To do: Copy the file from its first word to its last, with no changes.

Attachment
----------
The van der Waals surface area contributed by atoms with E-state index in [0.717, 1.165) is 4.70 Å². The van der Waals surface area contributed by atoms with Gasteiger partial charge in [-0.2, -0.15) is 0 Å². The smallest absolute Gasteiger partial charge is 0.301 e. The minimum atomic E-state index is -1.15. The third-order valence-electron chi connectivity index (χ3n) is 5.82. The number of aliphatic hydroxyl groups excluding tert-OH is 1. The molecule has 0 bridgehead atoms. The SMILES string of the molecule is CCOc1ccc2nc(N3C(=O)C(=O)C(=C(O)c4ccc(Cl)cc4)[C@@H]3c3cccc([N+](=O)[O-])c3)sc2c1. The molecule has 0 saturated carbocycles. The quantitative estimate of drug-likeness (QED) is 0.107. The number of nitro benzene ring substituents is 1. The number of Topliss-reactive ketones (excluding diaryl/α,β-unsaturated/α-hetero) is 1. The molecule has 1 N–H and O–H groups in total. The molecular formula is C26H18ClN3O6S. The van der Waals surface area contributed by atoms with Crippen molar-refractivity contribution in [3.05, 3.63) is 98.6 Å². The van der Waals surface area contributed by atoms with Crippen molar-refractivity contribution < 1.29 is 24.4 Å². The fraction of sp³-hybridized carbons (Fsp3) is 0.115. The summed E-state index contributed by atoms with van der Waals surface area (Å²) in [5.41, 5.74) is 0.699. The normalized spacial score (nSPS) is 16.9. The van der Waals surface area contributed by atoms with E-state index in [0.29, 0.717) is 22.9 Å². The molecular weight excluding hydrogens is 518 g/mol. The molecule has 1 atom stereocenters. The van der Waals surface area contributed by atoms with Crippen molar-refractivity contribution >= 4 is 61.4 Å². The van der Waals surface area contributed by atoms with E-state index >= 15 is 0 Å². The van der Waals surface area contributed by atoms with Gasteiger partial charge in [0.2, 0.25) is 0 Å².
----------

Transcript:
The van der Waals surface area contributed by atoms with E-state index in [0.717, 1.165) is 4.70 Å². The van der Waals surface area contributed by atoms with Gasteiger partial charge in [-0.2, -0.15) is 0 Å². The smallest absolute Gasteiger partial charge is 0.301 e. The minimum atomic E-state index is -1.15. The third-order valence-electron chi connectivity index (χ3n) is 5.82. The number of aliphatic hydroxyl groups excluding tert-OH is 1. The molecule has 0 bridgehead atoms. The SMILES string of the molecule is CCOc1ccc2nc(N3C(=O)C(=O)C(=C(O)c4ccc(Cl)cc4)[C@@H]3c3cccc([N+](=O)[O-])c3)sc2c1. The molecule has 0 saturated carbocycles. The quantitative estimate of drug-likeness (QED) is 0.107. The number of nitro benzene ring substituents is 1. The number of Topliss-reactive ketones (excluding diaryl/α,β-unsaturated/α-hetero) is 1. The molecule has 1 N–H and O–H groups in total. The molecular formula is C26H18ClN3O6S. The van der Waals surface area contributed by atoms with Crippen molar-refractivity contribution in [3.05, 3.63) is 98.6 Å². The van der Waals surface area contributed by atoms with Crippen molar-refractivity contribution < 1.29 is 24.4 Å². The fraction of sp³-hybridized carbons (Fsp3) is 0.115. The summed E-state index contributed by atoms with van der Waals surface area (Å²) in [5.41, 5.74) is 0.699. The normalized spacial score (nSPS) is 16.9. The van der Waals surface area contributed by atoms with E-state index in [0.29, 0.717) is 22.9 Å². The molecular weight excluding hydrogens is 518 g/mol. The molecule has 1 atom stereocenters. The van der Waals surface area contributed by atoms with Crippen molar-refractivity contribution >= 4 is 61.4 Å². The van der Waals surface area contributed by atoms with E-state index >= 15 is 0 Å². The van der Waals surface area contributed by atoms with Gasteiger partial charge in [0.2, 0.25) is 0 Å².